This year marks the 200th anniversary of the death of Jane Austen, the Hampshire writer, whose books seem to become continually more and more popular. As a consequence it was a pleasure to welcome as the speaker at the March meeting of the Society, Jane Maxwell, a staunch and knowledgeable admirer of Jane Austen and a member of the Jane Austen Society whose illustrated talk, gave full justice to the subject ‘Jane Austen, Hampshire’s most famous lady’.
Jane was born in 1775 to the Reverend George and Cassandra Austen, at Steventon rectory, the seventh of nine children. The Steventon living was not very lucrative, so the family was never wealthy. Nevertheless it appears to have been a happy family. Early education was provided at home, with the Reverend George taking responsibility for the serious formal tutoring and mother Cassandra contributing the humour and wit. So far as was possible the children were provided with a well rounded education and the facilities to study, using their own initiative.
Not surprisingly, the two sisters of the family, Cassandra (the eldest) and Jane were great friends throughout their life, but Jane was also very much attached to her brothers and particularly Henry, who in later life was mainly responsible for arranging the publication of her novels.
Jane’s talent for writing was apparent in her early life. In her teens she was writing poems and short stories for ‘home consumption.’ Jane was very aware of the changes taking place around her, not only in the family but in the community, much of it reflected in her notebooks and often used judiciously in her future writings.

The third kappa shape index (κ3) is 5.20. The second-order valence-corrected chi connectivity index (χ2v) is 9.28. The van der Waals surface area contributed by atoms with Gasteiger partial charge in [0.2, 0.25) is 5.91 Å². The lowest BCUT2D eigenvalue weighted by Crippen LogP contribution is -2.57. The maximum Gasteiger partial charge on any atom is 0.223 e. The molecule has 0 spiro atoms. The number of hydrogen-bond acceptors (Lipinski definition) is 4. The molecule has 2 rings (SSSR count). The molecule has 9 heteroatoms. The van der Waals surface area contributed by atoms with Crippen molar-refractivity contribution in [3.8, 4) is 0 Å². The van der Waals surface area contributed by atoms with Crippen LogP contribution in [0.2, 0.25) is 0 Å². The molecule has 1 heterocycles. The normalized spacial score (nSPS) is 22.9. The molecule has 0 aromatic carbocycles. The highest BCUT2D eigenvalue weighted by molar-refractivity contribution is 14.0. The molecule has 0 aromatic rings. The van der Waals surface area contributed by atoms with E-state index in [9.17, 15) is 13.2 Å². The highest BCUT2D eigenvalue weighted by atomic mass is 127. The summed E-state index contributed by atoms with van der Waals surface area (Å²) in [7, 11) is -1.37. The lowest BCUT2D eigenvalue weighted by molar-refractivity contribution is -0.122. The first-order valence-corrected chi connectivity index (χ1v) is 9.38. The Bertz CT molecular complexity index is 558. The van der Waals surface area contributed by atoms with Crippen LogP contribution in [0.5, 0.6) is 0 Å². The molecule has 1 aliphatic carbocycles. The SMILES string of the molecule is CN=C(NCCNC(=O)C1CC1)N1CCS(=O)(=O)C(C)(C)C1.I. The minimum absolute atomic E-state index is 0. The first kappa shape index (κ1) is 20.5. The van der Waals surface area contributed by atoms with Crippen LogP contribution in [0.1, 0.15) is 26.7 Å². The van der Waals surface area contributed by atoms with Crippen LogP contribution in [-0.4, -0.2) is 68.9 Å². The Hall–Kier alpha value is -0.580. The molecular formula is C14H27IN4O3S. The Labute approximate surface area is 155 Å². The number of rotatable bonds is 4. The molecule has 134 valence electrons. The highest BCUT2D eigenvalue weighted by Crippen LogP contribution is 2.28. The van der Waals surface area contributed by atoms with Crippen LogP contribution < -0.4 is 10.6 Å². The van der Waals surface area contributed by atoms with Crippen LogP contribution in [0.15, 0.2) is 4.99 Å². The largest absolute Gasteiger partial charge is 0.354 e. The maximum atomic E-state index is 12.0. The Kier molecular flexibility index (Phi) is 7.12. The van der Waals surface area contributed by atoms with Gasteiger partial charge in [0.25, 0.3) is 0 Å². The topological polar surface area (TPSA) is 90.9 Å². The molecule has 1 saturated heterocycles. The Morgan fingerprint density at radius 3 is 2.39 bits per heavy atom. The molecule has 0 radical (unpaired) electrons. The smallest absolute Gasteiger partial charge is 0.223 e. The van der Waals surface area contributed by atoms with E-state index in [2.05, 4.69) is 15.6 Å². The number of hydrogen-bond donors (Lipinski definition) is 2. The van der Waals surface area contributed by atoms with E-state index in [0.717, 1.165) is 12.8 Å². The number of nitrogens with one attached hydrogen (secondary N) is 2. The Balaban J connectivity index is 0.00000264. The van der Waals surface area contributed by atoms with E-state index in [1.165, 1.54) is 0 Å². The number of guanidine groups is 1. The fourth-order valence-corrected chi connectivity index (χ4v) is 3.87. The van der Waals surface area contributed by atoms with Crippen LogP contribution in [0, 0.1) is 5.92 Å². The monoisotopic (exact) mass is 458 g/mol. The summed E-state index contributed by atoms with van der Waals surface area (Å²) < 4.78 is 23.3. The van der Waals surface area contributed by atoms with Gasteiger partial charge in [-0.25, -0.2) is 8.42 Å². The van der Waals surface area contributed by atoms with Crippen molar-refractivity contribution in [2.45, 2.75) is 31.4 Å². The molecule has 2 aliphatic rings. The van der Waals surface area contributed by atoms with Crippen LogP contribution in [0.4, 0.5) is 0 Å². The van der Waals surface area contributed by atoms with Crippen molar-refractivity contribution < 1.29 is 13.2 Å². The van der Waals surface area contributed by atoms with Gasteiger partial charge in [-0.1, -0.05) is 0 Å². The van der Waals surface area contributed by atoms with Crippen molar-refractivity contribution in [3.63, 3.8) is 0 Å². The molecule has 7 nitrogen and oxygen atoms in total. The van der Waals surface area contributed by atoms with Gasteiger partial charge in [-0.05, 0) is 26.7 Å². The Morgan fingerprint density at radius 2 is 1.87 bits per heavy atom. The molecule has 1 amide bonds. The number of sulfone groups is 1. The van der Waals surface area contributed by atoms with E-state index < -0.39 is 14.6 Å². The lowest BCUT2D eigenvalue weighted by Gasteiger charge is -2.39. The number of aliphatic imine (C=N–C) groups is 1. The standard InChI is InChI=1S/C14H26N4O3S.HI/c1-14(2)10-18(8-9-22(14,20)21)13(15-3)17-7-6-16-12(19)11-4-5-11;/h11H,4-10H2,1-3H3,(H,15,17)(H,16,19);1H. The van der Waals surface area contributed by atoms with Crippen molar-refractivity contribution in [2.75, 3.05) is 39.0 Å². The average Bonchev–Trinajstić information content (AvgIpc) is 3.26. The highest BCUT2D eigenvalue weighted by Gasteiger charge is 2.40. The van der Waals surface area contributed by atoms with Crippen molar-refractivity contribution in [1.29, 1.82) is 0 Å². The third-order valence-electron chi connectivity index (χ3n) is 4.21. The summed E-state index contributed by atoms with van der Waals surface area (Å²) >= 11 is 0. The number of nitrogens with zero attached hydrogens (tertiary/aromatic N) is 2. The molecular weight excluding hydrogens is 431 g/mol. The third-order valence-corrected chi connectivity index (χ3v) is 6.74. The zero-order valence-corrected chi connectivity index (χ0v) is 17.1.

In 1801, the Reverend George retired from his living and the family moved to Bath which in this new environment, provided Jane with fresh opportunities to further develop her writing skills and career. Unfortunately George died in 1805 and the financial situation of the Austen’s compelled them in 1806 to move to Southampton. But in 1809, her brother Henry was able to provide a home for the family in Chawton. During this time, Jane continued to write and her first novel, ‘Sense and Sensibility,’ was published in 1811, not under her own name, but ‘written by a lady.’ None of the three following novels published anonymously during Jane’s lifetime revealed the identity of the author. The reason was probably because at that time it was not ‘ladylike’ to write for money.
During 1817 Jane’s health began to deteriorate, and it was decided that she should take lodgings in Winchester so that she could be nearer to her doctors. So in May she and Cassandra moved to College Street, very close to the Cathedral, where Cassandra lovingly cared for Jane. Her condition did not improve and on 18th July 1817 she died. Jane was buried in the north nave of Winchester Cathedral at 9 a.m. on 26th July 2017, attended by a small male funeral party.
Jane Austen in the 21st century has an increasing and loyal following of adherents not only in this country but world wide – remarkable for someone who was responsible for producing only six published novels.
This wide ranging talk, which gave a comprehensive insight into the life of both Jane Austen and her family, was very much appreciated by the attentive audience.